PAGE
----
Monday, August 9, 2010

Strip Me

Egypt is everything I wanted it to be and also everything I could have never imagined it to be. It's quite funny how things can be so different halfway around the world, but also the same as what you see on a daily basis in your own backyard. For instance, the highest price I've paid for a can soda is $4.00! (I was DESPERATE!!!) But contrastingly, I saw the effects of "gentrification" in Egypt, something that is no stranger to the city of Washington D.C. It's also interesting to see how the tourist industry vigorously drives the country of Egypt and how vital it is for the survival of the Egyptian people.

It's quite amazing to view the impact history can have on a person. When I was a second grader, my mom gave me a CD that had a virtual tour of Egypt on it. Everyday for at least three months I would watch the tour and learn various things such as how mummies were prepared, what lakes emptied out into the Nile River, and the names of various kings, queens, and pharaohs of Ancient Egypt. For a long time, I have always said that Egypt would be my first international trip. And what do you know? I am here in the great country of Egypt on the magnificent continent of Africa.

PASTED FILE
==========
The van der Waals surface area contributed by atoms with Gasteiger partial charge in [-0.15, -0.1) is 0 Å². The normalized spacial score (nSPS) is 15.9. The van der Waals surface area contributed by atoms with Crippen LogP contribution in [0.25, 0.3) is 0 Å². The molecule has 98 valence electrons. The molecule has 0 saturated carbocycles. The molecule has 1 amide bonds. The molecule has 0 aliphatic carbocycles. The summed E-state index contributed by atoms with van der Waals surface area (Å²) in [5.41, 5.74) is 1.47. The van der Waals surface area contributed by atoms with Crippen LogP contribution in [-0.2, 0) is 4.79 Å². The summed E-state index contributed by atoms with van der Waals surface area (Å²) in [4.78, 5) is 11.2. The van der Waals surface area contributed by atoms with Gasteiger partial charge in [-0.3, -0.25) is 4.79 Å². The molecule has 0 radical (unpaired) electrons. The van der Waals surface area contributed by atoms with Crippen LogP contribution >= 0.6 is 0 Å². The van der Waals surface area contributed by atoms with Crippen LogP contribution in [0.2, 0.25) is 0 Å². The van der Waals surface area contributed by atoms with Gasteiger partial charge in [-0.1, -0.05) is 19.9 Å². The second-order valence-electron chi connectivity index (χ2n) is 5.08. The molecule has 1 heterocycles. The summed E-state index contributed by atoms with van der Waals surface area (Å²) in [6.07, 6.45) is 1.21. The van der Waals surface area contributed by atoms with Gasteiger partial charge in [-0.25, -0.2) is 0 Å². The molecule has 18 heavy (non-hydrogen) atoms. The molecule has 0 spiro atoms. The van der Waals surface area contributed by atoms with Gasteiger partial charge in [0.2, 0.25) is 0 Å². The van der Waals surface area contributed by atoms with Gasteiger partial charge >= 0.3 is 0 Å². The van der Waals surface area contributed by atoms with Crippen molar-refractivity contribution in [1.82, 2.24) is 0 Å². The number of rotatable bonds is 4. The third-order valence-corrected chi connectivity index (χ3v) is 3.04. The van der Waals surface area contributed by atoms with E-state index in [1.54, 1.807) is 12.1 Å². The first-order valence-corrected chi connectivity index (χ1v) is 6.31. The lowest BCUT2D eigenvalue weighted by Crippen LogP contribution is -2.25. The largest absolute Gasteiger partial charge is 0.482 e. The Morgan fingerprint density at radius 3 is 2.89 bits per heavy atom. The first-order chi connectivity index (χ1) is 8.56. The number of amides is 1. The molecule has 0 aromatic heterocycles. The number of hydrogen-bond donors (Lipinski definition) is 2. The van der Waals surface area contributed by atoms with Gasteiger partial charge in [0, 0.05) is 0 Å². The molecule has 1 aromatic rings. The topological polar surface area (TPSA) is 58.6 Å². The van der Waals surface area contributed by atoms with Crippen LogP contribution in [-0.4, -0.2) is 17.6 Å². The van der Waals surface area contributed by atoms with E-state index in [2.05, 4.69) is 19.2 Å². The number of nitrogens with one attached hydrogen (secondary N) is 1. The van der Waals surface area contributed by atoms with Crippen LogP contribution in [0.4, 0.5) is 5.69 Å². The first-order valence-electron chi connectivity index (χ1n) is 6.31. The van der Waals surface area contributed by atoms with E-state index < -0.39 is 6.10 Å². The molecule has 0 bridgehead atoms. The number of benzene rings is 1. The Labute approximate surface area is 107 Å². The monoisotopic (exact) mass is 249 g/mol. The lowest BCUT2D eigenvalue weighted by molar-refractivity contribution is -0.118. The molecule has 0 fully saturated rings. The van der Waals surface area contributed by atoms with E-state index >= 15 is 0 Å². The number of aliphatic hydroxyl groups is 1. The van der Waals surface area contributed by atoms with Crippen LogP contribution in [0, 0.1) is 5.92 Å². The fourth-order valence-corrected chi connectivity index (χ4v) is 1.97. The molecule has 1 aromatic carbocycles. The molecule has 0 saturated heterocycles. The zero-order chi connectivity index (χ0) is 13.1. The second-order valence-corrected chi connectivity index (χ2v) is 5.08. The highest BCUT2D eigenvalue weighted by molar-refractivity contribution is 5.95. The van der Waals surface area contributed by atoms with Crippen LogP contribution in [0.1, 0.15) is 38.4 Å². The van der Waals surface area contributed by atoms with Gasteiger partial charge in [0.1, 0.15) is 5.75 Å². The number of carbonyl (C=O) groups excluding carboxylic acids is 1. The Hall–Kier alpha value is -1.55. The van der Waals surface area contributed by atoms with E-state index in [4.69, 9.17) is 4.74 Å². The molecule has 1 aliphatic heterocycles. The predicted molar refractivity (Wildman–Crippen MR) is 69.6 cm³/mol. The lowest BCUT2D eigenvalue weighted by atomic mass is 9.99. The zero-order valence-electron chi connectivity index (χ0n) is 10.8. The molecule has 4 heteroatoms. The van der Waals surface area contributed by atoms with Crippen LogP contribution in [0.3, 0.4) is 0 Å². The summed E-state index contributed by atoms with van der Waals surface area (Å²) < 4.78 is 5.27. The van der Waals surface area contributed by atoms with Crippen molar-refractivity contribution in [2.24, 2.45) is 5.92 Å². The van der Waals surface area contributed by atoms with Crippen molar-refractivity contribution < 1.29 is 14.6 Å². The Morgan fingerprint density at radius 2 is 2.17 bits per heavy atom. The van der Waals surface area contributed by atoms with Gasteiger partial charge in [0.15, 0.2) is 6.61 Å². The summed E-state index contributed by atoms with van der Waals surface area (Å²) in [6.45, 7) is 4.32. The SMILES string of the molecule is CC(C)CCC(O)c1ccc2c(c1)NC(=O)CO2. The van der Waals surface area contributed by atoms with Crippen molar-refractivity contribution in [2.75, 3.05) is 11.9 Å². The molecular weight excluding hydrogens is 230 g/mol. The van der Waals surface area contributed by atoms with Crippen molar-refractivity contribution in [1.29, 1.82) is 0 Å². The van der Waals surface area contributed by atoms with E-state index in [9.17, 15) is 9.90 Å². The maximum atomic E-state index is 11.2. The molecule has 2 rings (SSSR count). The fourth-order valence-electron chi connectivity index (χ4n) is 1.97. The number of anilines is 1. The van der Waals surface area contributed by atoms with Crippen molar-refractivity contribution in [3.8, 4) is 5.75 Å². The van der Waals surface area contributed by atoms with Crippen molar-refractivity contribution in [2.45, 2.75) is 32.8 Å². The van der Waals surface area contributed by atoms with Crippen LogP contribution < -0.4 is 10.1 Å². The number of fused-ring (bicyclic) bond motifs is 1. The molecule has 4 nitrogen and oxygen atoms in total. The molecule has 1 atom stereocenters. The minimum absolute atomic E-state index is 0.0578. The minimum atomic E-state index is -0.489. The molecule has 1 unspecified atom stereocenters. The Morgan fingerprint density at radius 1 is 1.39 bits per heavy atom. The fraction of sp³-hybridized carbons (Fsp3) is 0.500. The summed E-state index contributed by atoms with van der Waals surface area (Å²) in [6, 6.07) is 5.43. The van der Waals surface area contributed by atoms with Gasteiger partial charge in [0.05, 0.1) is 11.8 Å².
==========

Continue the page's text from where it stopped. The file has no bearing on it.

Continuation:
Although I had been studying this country off and on for many years including skimming of the summer reading, it dawned on me that what I had studied could only compare to one tiny spec of salt, in regards to the the concrete history or better yet OURstory that actually engulfed this country. As I looked out the window of my flight before it entered Cairo, I noticed the vast area of nothing but sand and wondered to myself if there may have been ancient ruins still buried in the actual sand. And sure enough, from the assurance of my outstanding professor, Dr. Carr who is well informed about Ourstory of ancient Egypt my thoughts were correct the artifacts that have been recovered from the ruins of Ancient Egypt is actually the tip of your pinky fingernail in comparison to your entire body. Amazing! As I walked through the terminal, went through customs, and stepped out in the 106℉ weather with a blazing sun hitting the back of my neck, I decided I wanted to be stripped. I wanted to be stripped of the National Geographic virtual tour of Egypt (although it was a great CD), stripped of western thought from western textbooks, and even stripped of the thoughts of Egyptian Egyptologists like Zahi Hawass, who should probably go back and rethink his theories, especially on the issue of race of the Ancient Egyptians. So Egypt, you have my permission to strip me. Let your statues, temples, and artifacts strip me of HIStory and begin to tell OURstory.

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